Beverly Maguire, RDH
We are simultaneously moving foward toward excellence and backwards towards substandard care. The shortage of dental personnel and hygiene professionals is widespread. On one hand, dental hygienists are transitioning into periodontal therapists. On the other hand, the threat of preceptorship (where unlicensed staff would "clean" teeth) looms.
As these issues emerge, new research indicates that periodontal disease strongly correlates to systemic health. The treatment of periodontal disease with "cleanings" needs to become a thing of the past.
The standard of care we currently deliver in hygiene operatories is variable at best. Unrecorded, inconsistent probing and charting are common. Most offices feel it is unrealistic to provide a staff member to record numbers for the patient`s periodontal records. But, with more than 168 sites to evaluate for pocket depth, recession, mobility, and furcation involvement, a single person is also unrealistic.
The lack of a hygiene diagnosis continues to encourage the practice towards "cleaning" far after the learning curve has suggested it is appropriate. Patients have a historical perspective when it comes to the hygiene visit, and that view is one of "cleaning." Any change in the hygiene protocol must be thoroughly understood and supported by the entire dental team.
Colleges and universities that train dentists and hygienists uphold excellent standards for periodontal education. The challenge lies in the transition from the educational setting into the private practice arena. I doubt that graduating hygienists or doctors feel they are "masters" of their profession upon graduation. We all must embark on the road of lifetime learning and professional mastery.
Just how we begin that process can be critical. Most hygienists will accommodate the dental practice and the historical approach that has been created within the hygiene department. Often, this means business continues as usual without adapting to meet the standards as they have evolved and progressed. Because most dentists are restoratively minded, periodontics has not been a major focus of continuing education. They falsely assume that all is well in their hygiene department.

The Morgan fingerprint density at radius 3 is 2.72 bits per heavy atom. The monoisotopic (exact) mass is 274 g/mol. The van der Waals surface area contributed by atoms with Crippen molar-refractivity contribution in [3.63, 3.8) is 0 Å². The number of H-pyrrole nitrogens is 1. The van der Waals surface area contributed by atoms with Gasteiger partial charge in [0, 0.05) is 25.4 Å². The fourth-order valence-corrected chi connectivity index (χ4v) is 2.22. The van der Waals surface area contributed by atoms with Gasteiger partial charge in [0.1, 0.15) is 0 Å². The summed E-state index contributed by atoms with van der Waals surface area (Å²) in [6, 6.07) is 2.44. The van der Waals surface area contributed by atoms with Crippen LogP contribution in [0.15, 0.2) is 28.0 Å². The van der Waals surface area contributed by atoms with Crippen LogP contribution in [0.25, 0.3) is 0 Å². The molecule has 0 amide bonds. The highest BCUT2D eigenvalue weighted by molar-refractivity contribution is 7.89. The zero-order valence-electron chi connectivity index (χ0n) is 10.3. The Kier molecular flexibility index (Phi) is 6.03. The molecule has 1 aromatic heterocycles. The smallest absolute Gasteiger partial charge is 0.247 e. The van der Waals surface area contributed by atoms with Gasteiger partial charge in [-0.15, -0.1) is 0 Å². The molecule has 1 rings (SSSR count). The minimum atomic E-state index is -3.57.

Doctors must be aware of the changes in hygiene protocol involving probing and charting, determining the hygiene diagnosis, and offering patients options for care that correspond to that diagnosis. It`s highly probable that for 60 to 75 percent of your adult patients a "cleaning" is inappropriate care.
To be practicing to current standards, hygienists must be doing a full-mouth periodontal charting, assessing the hygiene status, and informing both the patient and the doctor of the findings. The doctor must then diagnose the periodontal status as being: "healthy," "actively diseased," or "periodontally stable."
These findings must be presented to the patient along with appropriate options for hygiene care. The findings also must be documented in the chart. This is a far cry from "cleaning" every patient - the best job possible in the minimal time allotted.
Doctors, don`t expect your hygienist to accommodate the standards created decades ago. Hygienists, don`t assume that whatever protocols you encounter in your next office are cut in stone. As a professional partner to the doctor, you must step up to the plate and ensure the proper standard of care is being offered to each and every patient. If the protocols haven`t changed for some time within your practice, it may indicate a need to re-evaluate the philosophy and procedures of the department. Hygiene services today are intended to treat preventive, therapeutic, and maintenance needs.
Beverly Maguire, RDH, is a practicing periodontal therapist. She is president and founder of Perio Advocates, a hygiene consulting company based in Littleton, Colo. She can be reached at (303) 730-8529 or by e-mail at firstname.lastname@example.org.